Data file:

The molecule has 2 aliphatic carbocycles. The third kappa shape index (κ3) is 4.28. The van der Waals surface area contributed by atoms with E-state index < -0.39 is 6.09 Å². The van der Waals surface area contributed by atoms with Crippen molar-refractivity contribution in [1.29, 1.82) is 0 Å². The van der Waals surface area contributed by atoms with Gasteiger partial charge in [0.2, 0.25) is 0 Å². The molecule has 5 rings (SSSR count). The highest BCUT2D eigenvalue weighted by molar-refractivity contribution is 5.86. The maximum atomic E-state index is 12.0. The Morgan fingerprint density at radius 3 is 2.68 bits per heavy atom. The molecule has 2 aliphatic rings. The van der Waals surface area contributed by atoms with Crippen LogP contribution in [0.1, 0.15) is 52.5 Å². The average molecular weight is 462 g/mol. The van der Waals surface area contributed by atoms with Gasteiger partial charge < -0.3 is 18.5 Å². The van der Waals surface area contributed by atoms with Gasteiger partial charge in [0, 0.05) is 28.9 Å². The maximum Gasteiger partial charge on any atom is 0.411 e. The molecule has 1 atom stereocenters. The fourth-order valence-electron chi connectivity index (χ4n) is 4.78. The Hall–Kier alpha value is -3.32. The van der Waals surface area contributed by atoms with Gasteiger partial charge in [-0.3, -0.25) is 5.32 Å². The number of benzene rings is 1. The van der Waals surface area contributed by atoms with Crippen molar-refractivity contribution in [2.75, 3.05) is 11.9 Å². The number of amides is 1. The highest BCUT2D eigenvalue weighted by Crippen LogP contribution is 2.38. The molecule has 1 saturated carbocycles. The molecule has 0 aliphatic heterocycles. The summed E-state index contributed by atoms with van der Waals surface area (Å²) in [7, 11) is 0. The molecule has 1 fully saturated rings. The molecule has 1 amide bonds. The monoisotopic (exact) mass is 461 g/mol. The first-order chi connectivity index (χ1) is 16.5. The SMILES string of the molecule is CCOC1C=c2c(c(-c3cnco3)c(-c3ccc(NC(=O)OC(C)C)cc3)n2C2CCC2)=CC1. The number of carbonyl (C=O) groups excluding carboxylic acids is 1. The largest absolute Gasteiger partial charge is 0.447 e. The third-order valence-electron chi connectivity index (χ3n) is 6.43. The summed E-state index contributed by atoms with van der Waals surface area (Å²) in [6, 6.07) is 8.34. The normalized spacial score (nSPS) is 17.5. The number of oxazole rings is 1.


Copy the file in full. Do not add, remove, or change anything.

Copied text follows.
The molecule has 2 aliphatic carbocycles. The third kappa shape index (κ3) is 4.28. The van der Waals surface area contributed by atoms with E-state index < -0.39 is 6.09 Å². The van der Waals surface area contributed by atoms with Crippen molar-refractivity contribution in [1.29, 1.82) is 0 Å². The van der Waals surface area contributed by atoms with Gasteiger partial charge in [0.2, 0.25) is 0 Å². The molecule has 5 rings (SSSR count). The highest BCUT2D eigenvalue weighted by molar-refractivity contribution is 5.86. The maximum atomic E-state index is 12.0. The Morgan fingerprint density at radius 3 is 2.68 bits per heavy atom. The molecule has 2 aliphatic rings. The van der Waals surface area contributed by atoms with Crippen LogP contribution in [0.1, 0.15) is 52.5 Å². The average molecular weight is 462 g/mol. The van der Waals surface area contributed by atoms with Gasteiger partial charge < -0.3 is 18.5 Å². The van der Waals surface area contributed by atoms with Gasteiger partial charge in [0, 0.05) is 28.9 Å². The maximum Gasteiger partial charge on any atom is 0.411 e. The molecule has 1 atom stereocenters. The fourth-order valence-electron chi connectivity index (χ4n) is 4.78. The Hall–Kier alpha value is -3.32. The van der Waals surface area contributed by atoms with Gasteiger partial charge in [-0.3, -0.25) is 5.32 Å². The number of benzene rings is 1. The van der Waals surface area contributed by atoms with Crippen molar-refractivity contribution in [2.75, 3.05) is 11.9 Å². The number of amides is 1. The highest BCUT2D eigenvalue weighted by Crippen LogP contribution is 2.38. The molecule has 1 saturated carbocycles. The molecule has 0 aliphatic heterocycles. The summed E-state index contributed by atoms with van der Waals surface area (Å²) in [7, 11) is 0. The molecule has 1 fully saturated rings. The molecule has 1 amide bonds. The monoisotopic (exact) mass is 461 g/mol. The first-order chi connectivity index (χ1) is 16.5. The SMILES string of the molecule is CCOC1C=c2c(c(-c3cnco3)c(-c3ccc(NC(=O)OC(C)C)cc3)n2C2CCC2)=CC1. The number of carbonyl (C=O) groups excluding carboxylic acids is 1. The largest absolute Gasteiger partial charge is 0.447 e. The third-order valence-electron chi connectivity index (χ3n) is 6.43. The summed E-state index contributed by atoms with van der Waals surface area (Å²) in [6, 6.07) is 8.34. The normalized spacial score (nSPS) is 17.5. The number of oxazole rings is 1.